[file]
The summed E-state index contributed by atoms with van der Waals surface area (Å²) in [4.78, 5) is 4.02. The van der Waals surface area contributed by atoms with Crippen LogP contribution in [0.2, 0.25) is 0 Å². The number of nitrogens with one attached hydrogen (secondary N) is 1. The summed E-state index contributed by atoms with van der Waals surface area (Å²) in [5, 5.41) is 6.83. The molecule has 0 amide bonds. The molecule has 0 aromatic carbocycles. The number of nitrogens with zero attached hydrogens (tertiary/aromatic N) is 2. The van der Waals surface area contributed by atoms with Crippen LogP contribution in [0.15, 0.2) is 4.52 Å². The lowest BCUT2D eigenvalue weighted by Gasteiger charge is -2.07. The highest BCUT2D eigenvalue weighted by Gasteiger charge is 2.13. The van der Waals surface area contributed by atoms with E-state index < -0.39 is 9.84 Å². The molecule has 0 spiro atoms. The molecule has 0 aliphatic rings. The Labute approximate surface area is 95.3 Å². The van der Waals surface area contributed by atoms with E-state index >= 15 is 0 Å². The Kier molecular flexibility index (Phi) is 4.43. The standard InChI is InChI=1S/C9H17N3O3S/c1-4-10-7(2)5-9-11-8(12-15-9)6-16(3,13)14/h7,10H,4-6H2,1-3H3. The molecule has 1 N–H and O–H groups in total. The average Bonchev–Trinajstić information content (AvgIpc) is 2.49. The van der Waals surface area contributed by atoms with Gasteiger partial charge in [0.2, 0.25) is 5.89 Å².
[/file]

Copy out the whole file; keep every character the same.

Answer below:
The summed E-state index contributed by atoms with van der Waals surface area (Å²) in [4.78, 5) is 4.02. The van der Waals surface area contributed by atoms with Crippen LogP contribution in [0.2, 0.25) is 0 Å². The number of nitrogens with one attached hydrogen (secondary N) is 1. The summed E-state index contributed by atoms with van der Waals surface area (Å²) in [5, 5.41) is 6.83. The molecule has 0 amide bonds. The molecule has 0 aromatic carbocycles. The number of nitrogens with zero attached hydrogens (tertiary/aromatic N) is 2. The van der Waals surface area contributed by atoms with Crippen LogP contribution in [0.15, 0.2) is 4.52 Å². The lowest BCUT2D eigenvalue weighted by Gasteiger charge is -2.07. The highest BCUT2D eigenvalue weighted by Gasteiger charge is 2.13. The van der Waals surface area contributed by atoms with E-state index < -0.39 is 9.84 Å². The molecule has 0 spiro atoms. The molecule has 0 aliphatic rings. The Labute approximate surface area is 95.3 Å². The van der Waals surface area contributed by atoms with E-state index >= 15 is 0 Å². The Kier molecular flexibility index (Phi) is 4.43. The standard InChI is InChI=1S/C9H17N3O3S/c1-4-10-7(2)5-9-11-8(12-15-9)6-16(3,13)14/h7,10H,4-6H2,1-3H3. The molecule has 1 N–H and O–H groups in total. The average Bonchev–Trinajstić information content (AvgIpc) is 2.49. The van der Waals surface area contributed by atoms with Gasteiger partial charge in [0.2, 0.25) is 5.89 Å².